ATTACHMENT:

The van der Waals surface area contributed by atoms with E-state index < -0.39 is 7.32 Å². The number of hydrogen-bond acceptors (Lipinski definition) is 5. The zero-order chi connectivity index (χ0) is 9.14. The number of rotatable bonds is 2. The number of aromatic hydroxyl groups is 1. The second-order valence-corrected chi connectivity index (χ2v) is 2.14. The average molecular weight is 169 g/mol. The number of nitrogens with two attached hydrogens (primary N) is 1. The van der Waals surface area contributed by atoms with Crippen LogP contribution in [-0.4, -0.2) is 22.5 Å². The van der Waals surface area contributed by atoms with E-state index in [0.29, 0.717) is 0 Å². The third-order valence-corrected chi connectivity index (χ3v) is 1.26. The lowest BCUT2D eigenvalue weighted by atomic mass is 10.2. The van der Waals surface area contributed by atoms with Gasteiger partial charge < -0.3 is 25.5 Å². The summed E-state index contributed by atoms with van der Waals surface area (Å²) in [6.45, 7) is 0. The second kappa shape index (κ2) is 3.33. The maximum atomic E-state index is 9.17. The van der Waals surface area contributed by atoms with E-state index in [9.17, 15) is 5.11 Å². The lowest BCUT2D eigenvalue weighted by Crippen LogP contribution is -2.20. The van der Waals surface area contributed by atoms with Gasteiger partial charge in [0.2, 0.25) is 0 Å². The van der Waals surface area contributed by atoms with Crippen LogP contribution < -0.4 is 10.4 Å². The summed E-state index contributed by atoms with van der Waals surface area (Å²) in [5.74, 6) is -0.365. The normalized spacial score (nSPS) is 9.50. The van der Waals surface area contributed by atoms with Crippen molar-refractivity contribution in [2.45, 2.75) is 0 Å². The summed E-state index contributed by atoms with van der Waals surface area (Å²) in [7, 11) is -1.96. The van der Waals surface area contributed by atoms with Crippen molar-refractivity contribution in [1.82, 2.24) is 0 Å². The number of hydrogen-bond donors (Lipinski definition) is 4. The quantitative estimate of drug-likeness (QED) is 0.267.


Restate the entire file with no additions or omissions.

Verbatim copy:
The van der Waals surface area contributed by atoms with E-state index < -0.39 is 7.32 Å². The number of hydrogen-bond acceptors (Lipinski definition) is 5. The zero-order chi connectivity index (χ0) is 9.14. The number of rotatable bonds is 2. The number of aromatic hydroxyl groups is 1. The second-order valence-corrected chi connectivity index (χ2v) is 2.14. The average molecular weight is 169 g/mol. The number of nitrogens with two attached hydrogens (primary N) is 1. The van der Waals surface area contributed by atoms with Crippen LogP contribution in [-0.4, -0.2) is 22.5 Å². The van der Waals surface area contributed by atoms with E-state index in [0.29, 0.717) is 0 Å². The third-order valence-corrected chi connectivity index (χ3v) is 1.26. The lowest BCUT2D eigenvalue weighted by atomic mass is 10.2. The van der Waals surface area contributed by atoms with Gasteiger partial charge < -0.3 is 25.5 Å². The summed E-state index contributed by atoms with van der Waals surface area (Å²) in [6.45, 7) is 0. The second kappa shape index (κ2) is 3.33. The maximum atomic E-state index is 9.17. The van der Waals surface area contributed by atoms with E-state index in [9.17, 15) is 5.11 Å². The lowest BCUT2D eigenvalue weighted by Crippen LogP contribution is -2.20. The van der Waals surface area contributed by atoms with Gasteiger partial charge in [0.2, 0.25) is 0 Å². The van der Waals surface area contributed by atoms with Crippen LogP contribution < -0.4 is 10.4 Å². The summed E-state index contributed by atoms with van der Waals surface area (Å²) in [5.74, 6) is -0.365. The normalized spacial score (nSPS) is 9.50. The van der Waals surface area contributed by atoms with Crippen molar-refractivity contribution in [2.45, 2.75) is 0 Å². The summed E-state index contributed by atoms with van der Waals surface area (Å²) in [7, 11) is -1.96. The van der Waals surface area contributed by atoms with Crippen molar-refractivity contribution in [1.82, 2.24) is 0 Å². The number of hydrogen-bond donors (Lipinski definition) is 4. The quantitative estimate of drug-likeness (QED) is 0.267.